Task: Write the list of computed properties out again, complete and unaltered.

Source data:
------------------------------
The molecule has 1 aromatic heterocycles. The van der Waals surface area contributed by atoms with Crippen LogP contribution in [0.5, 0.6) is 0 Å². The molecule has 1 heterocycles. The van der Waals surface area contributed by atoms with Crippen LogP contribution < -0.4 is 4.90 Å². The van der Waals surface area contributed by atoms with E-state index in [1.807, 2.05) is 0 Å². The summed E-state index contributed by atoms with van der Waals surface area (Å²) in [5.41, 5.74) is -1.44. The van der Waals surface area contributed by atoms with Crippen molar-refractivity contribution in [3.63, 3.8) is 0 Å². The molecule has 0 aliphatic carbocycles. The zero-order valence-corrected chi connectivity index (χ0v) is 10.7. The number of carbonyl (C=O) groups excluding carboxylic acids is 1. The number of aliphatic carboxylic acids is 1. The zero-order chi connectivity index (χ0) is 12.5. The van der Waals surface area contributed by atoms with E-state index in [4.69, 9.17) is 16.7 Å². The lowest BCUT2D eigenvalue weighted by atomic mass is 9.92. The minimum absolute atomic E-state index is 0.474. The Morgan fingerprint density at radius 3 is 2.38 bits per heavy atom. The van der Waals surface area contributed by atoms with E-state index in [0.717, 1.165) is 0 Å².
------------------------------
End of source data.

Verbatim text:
The molecule has 1 aromatic heterocycles. The van der Waals surface area contributed by atoms with Crippen LogP contribution in [0.5, 0.6) is 0 Å². The molecule has 1 heterocycles. The van der Waals surface area contributed by atoms with Crippen LogP contribution < -0.4 is 4.90 Å². The van der Waals surface area contributed by atoms with E-state index in [1.807, 2.05) is 0 Å². The summed E-state index contributed by atoms with van der Waals surface area (Å²) in [5.41, 5.74) is -1.44. The van der Waals surface area contributed by atoms with Crippen molar-refractivity contribution in [3.63, 3.8) is 0 Å². The molecule has 0 aliphatic carbocycles. The zero-order valence-corrected chi connectivity index (χ0v) is 10.7. The number of carbonyl (C=O) groups excluding carboxylic acids is 1. The number of aliphatic carboxylic acids is 1. The zero-order chi connectivity index (χ0) is 12.5. The van der Waals surface area contributed by atoms with E-state index in [4.69, 9.17) is 16.7 Å². The lowest BCUT2D eigenvalue weighted by atomic mass is 9.92. The minimum absolute atomic E-state index is 0.474. The Morgan fingerprint density at radius 3 is 2.38 bits per heavy atom. The van der Waals surface area contributed by atoms with E-state index in [0.717, 1.165) is 0 Å².